Reentry into society weighs heavily on the hearts and minds of those currently serving time in prison or those who have recently been released. Adapting to a new life, reconnecting with family and finding employment all cause significant stress, according to a new report.
Florida State University’s Institute for Justice Research and Development just released the second in a series of reports being produced for a study on reentry.
The study compares participants who receive existing reentry services versus those who receive the 5 Key Model approach developed by IJRD’s Dr. Carrie Pettus-Davis and others.
The new report looks at the psychological toll reentry takes on those receiving existing state-based services who are preparing to leave prison or have just been released.
Finding a job
One of the most daunting struggles faced by formerly incarcerated individuals is finding work.
Researchers detailed their conversations with study participants who said they were anxious about being able to provide for themselves or their families. Many with felony convictions expressed frustrations that their records were keeping them from getting hired.
“Finding a job is the most hard [part of reentry],” one participant said. “I can’t get hired when they hear I’m a felon.”
Another participant agreed, saying, “The biggest challenge is getting a job with a felony conviction – interviewed for four jobs, didn’t get them. This felony conviction seems to be the reason I’m not getting work.”
Slow pace of reentry
In addition to securing work, the study found another cause of stress is the slow pace of reentry – including finding housing, enrolling in treatment programs and completing job training and education programs. Many are ready to take on life outside of prison but feel trapped in a world they don’t understand anymore.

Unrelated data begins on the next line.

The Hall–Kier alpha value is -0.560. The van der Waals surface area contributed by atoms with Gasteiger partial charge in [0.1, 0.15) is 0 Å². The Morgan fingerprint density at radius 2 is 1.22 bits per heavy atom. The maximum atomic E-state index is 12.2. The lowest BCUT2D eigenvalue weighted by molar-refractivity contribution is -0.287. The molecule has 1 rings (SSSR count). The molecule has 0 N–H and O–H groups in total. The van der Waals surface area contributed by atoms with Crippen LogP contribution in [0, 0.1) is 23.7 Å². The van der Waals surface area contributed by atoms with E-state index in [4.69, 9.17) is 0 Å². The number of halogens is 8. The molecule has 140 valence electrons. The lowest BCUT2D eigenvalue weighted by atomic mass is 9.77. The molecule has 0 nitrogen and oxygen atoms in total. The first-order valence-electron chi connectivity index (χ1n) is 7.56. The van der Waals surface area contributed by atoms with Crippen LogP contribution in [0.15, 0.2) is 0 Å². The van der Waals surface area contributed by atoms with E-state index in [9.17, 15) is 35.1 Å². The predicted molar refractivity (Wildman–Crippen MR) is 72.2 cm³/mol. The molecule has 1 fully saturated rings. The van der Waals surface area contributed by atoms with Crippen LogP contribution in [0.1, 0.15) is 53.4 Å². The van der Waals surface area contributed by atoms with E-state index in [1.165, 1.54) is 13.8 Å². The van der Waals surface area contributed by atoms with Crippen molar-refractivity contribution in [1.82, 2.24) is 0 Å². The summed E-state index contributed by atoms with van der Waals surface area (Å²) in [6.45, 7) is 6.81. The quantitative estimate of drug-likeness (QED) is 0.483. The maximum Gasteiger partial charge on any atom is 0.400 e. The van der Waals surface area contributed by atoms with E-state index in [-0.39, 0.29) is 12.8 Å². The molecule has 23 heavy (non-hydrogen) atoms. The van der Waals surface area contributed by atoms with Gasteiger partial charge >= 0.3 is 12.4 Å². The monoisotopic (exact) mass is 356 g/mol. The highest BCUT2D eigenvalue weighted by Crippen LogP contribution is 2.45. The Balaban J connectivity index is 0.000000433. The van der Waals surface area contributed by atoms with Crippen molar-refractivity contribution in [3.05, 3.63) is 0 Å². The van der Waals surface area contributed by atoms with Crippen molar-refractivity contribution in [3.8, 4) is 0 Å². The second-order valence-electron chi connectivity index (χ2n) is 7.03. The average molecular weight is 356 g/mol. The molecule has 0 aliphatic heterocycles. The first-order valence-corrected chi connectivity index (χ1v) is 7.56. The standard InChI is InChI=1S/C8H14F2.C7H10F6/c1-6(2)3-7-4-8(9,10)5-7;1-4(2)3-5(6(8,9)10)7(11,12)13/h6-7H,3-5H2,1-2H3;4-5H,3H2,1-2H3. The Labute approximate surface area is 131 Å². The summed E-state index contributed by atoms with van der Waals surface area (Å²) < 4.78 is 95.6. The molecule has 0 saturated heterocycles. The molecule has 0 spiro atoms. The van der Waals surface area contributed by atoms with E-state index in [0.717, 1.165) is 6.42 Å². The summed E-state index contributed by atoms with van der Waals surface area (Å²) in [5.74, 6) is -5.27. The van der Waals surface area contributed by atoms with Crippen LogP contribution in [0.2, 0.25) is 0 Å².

“It is like I am still in prison, just out here” one participant said of his re-entry experience. “I expected to feel more free,” said another participant, commenting on the effects of post-release supervision.
The study also found that those with families are highly dependent on family members for financial, emotional, spiritual and material support. This can cause stress for those who worry about reconnecting with children or providing for spouses.
However, those participants who are married have an easier time reentering society. This speaks to the importance of support systems and personal connections for formerly incarcerated individuals.
Eager to succeed
Despite the stress and anxiety that reentry causes, IJRD’s research shows formerly incarcerated individuals are “eager to succeed after prison.”
That’s why it’s so important to test and implement programming and interventions tailored to specific challenges, like the 5-Key Model for Reentry being tested by IJRD. Returning citizens who receive programming that meets their needs will have a greater chance at successfully leaving prison behind them and coping with the stress of reentry.